Over the last few years, Penticton residents have enjoyed something of a tax holiday.
No, we didn’t get to stop paying income tax, sales tax, or even property taxes, but the city did decide, starting in 2010, to hold the line and property taxes either weren’t changed, or only a small amount. In 2011, they even managed to lower taxes by half a per cent.
The holiday came to an end last week when Penticton city council gave the go ahead to a budget with a 5.5 per cent increase in the taxes required from the residents.
Like jumping off a cliff into Okanagan Lake on a hot summer day, not having any tax increases seemed like a good idea at the time. Lower taxes were seen as a way to spur economic growth and draw in more residents.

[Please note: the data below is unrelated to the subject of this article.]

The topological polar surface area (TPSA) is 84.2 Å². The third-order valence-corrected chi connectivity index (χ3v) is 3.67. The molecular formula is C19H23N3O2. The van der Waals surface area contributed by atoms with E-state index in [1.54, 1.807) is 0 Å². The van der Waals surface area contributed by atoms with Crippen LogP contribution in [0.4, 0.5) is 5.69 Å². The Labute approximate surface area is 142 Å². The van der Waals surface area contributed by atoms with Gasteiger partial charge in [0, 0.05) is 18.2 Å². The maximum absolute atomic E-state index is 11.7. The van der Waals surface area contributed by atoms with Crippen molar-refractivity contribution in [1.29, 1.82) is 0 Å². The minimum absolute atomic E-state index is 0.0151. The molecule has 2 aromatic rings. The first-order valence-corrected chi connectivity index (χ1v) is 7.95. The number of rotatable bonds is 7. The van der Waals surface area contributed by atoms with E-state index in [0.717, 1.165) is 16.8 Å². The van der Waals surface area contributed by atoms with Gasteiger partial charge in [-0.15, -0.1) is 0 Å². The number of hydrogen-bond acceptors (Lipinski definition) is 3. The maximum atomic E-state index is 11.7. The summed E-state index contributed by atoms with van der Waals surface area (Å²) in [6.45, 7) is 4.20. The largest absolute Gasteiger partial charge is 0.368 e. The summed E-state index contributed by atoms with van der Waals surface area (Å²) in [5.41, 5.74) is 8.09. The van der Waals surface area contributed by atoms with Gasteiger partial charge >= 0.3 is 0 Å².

City staff and council have worked hard to make processes more efficient and lower the cost of government but, like the rocks underneath that tempting blue water, the bill has come due in the form of deferred work like road and facilities maintenance. That difference between the city’s spending and taxation has resulted in a structural deficit of $2.7 million.
There are only two ways to deal with a structural deficit: cut spending or increase taxes. Of the two, politicians usually prefer not to raise taxes, for some reason.
The hard reality is that spending has been cut about as much as it can be, and if Penticton continues to draw on reserve funds to balance the budget, those accounts will soon be empty. So council didn’t have much choice except to raise taxes, but even so, they should be applauded for facing reality and making the harder choice.
It’s a choice that, in the long run, will benefit the city more, in terms of being able to pay for needed new projects and ongoing work, than trying to keep taxes lower for a few more years.